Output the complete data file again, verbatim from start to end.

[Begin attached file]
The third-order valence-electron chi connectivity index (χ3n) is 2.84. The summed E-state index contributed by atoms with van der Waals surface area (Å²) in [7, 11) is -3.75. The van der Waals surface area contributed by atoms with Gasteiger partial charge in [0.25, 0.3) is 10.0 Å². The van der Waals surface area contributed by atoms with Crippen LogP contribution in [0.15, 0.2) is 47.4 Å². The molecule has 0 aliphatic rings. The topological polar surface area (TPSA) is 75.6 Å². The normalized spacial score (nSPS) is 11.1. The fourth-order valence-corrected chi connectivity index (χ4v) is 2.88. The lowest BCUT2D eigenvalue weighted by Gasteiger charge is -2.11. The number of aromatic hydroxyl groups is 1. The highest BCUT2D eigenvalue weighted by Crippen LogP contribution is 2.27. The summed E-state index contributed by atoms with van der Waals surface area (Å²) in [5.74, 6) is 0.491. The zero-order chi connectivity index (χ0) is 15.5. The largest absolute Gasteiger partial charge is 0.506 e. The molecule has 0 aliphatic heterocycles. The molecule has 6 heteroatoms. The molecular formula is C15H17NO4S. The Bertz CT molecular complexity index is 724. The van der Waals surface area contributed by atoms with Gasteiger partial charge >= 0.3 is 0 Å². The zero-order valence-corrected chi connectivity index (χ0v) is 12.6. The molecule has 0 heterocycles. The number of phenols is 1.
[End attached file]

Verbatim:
The third-order valence-electron chi connectivity index (χ3n) is 2.84. The summed E-state index contributed by atoms with van der Waals surface area (Å²) in [7, 11) is -3.75. The van der Waals surface area contributed by atoms with Gasteiger partial charge in [0.25, 0.3) is 10.0 Å². The van der Waals surface area contributed by atoms with Crippen LogP contribution in [0.15, 0.2) is 47.4 Å². The molecule has 0 aliphatic rings. The topological polar surface area (TPSA) is 75.6 Å². The normalized spacial score (nSPS) is 11.1. The fourth-order valence-corrected chi connectivity index (χ4v) is 2.88. The lowest BCUT2D eigenvalue weighted by Gasteiger charge is -2.11. The number of aromatic hydroxyl groups is 1. The highest BCUT2D eigenvalue weighted by Crippen LogP contribution is 2.27. The summed E-state index contributed by atoms with van der Waals surface area (Å²) in [5.74, 6) is 0.491. The zero-order chi connectivity index (χ0) is 15.5. The largest absolute Gasteiger partial charge is 0.506 e. The molecule has 0 aliphatic heterocycles. The molecule has 6 heteroatoms. The molecular formula is C15H17NO4S. The Bertz CT molecular complexity index is 724. The van der Waals surface area contributed by atoms with Gasteiger partial charge >= 0.3 is 0 Å². The zero-order valence-corrected chi connectivity index (χ0v) is 12.6. The molecule has 0 heterocycles. The number of phenols is 1.